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Almost every company that says they invest in marketing has a blog, social media presence, videos on YouTube, and downloadable content. And while that's all nice to have, let's be completely honest here … it's probably not doing what you hoped it would.

You had visions of incoming inquiries, new strategic relationships, and an increased visibility within particular groups that would all eventually lead to new business. But none of that really panned out the way you wanted because your content isn't strong enough to stand out in an incredibly noisy marketplace.

Of course you'll be quick to defend your marketing and say it's working and you're happy with the results. And I believe that you believe that. But everyone always thinks they're happy with what they have until they have a taste of something better, and in this case it's no different.

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You need to stop investing time and effort in what you're doing and consider two approaches and the philosophy behind them. First, the philosophy.

That philosophy is very likely that you see marketing as a numbers game. You need to have a lot of people on your "hit list" because most are going to ignore you. Change this way of thinking in favour of a new philosophy: focusing attention on fewer contacts so you can build trusted, more personalized relationships with each of them.

A change in philosophy is long overdue because of the amount of noise and clutter that your prospects and customers are facing. They are so inundated with marketing messages targeting their industry or role that they are easy to ignore. The only thing they are going to pay attention to more consistently is highly-personalized communications that demand their attention.

Here's your first goal – create content built specifically for one organization. This means you will need to limit your contact list to a maximum of 40 to 50 companies. Depending on the size of your team, this number could fluctuate. Once you select those companies, you need to learn as much about them as possible. What perceived challenges or threats do you presume they face in their organization? What future trends will affect them? What kind of information can you provide that will interest them?

With this approach you're going to build a simple website with content that is applicable only to this organization. Once ready, you'll reach out to the officers and managers directly through social media as you offer them insights on their personalized Web page.

Organizations will now be far more likely to pay attention to you because everything you're doing speaks directly to them.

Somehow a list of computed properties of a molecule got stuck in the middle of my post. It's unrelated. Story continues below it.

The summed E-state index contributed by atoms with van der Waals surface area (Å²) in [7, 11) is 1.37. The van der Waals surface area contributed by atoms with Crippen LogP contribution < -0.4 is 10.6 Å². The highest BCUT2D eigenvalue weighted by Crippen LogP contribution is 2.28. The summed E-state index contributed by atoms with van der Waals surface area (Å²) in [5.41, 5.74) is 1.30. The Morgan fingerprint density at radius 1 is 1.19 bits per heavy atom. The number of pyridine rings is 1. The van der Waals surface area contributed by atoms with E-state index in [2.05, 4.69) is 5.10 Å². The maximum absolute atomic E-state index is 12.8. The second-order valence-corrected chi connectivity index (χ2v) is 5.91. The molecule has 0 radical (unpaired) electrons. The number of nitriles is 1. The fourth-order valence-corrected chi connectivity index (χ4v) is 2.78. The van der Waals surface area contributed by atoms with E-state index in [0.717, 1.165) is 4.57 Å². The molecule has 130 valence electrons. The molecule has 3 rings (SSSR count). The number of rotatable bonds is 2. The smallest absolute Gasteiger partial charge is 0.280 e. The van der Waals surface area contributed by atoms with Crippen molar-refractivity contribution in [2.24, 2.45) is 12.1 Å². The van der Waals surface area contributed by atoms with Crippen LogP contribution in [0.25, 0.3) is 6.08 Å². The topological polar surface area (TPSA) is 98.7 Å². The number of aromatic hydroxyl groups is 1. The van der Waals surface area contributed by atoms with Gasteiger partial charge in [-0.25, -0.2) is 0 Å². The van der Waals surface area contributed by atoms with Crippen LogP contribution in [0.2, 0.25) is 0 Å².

Your second goal is all about developing deep personal relationships with the officers and managers from your chosen companies. Find out what they are passionate about, the things they enjoy doing in their personal lives, what sports teams they like, where they like to eat and other information that gives you a clearer picture of the kind of person they are.

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This is about connecting at a deeper, more personal level that goes beyond a business relationship. Show them that you're different and you care more than the sales professional who only cares about their budget, signing authority, need, and timeline for beginning a project.

This is what sales and marketing will have to do to achieve greater levels of success in 2016 and beyond. The days of creating identical content for industries is quickly dying. You need to get ahead of the trend and adopt the one-to-one philosophy.

There are forward-thinking organizations out there already adopting the one-to-one philosophy. Take, for instance, the Joie De Vivre hotel chain. They came up with an initiative called the Dream Maker Program, which encouraged employees to learn as much about their guests as possible to make their stay a one-of-a-kind experience. The remarkable and touching stories that come from this program have created strong loyalty for their brand that no amount of generic marketing could have ever achieved.

For myself, testing out this concept a number of years ago for a sales and marketing program I created, I was able to sign 23 out of 25 companies using this very approach.

I'm not going to sugarcoat it. It's a lot of hard work and requires a lot of research and detective work. But it works exceptionally well.

Ryan Caligiuri is a growth strategist and host of Cut the Crap Podcast – a podcast for professionals, entrepreneurs, and business students who don't have the time to read business books but want the big ideas from the world's brightest minds in sales, marketing, innovation, strategy, and management.

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